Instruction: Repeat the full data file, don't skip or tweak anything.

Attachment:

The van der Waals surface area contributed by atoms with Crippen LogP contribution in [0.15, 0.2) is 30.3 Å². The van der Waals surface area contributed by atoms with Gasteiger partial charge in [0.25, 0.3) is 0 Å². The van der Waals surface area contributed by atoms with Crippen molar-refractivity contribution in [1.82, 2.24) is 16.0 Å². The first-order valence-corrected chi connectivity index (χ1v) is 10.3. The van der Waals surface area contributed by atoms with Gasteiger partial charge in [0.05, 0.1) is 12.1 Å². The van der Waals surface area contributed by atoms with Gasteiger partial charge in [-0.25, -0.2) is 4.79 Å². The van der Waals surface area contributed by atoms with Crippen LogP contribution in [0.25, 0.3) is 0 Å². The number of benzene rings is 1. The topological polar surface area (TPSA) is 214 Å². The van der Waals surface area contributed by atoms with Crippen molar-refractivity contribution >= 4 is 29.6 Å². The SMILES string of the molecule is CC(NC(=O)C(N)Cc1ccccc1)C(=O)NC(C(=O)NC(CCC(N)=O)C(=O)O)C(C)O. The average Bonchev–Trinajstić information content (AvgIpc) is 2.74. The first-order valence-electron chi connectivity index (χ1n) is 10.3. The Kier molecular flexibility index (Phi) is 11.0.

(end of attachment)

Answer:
The van der Waals surface area contributed by atoms with Crippen LogP contribution in [0.15, 0.2) is 30.3 Å². The van der Waals surface area contributed by atoms with Gasteiger partial charge in [0.25, 0.3) is 0 Å². The van der Waals surface area contributed by atoms with Crippen molar-refractivity contribution in [1.82, 2.24) is 16.0 Å². The first-order valence-corrected chi connectivity index (χ1v) is 10.3. The van der Waals surface area contributed by atoms with Gasteiger partial charge in [0.05, 0.1) is 12.1 Å². The van der Waals surface area contributed by atoms with Gasteiger partial charge in [-0.25, -0.2) is 4.79 Å². The van der Waals surface area contributed by atoms with Crippen LogP contribution in [0.25, 0.3) is 0 Å². The number of benzene rings is 1. The topological polar surface area (TPSA) is 214 Å². The van der Waals surface area contributed by atoms with Crippen molar-refractivity contribution >= 4 is 29.6 Å². The SMILES string of the molecule is CC(NC(=O)C(N)Cc1ccccc1)C(=O)NC(C(=O)NC(CCC(N)=O)C(=O)O)C(C)O. The average Bonchev–Trinajstić information content (AvgIpc) is 2.74. The first-order valence-electron chi connectivity index (χ1n) is 10.3. The Kier molecular flexibility index (Phi) is 11.0.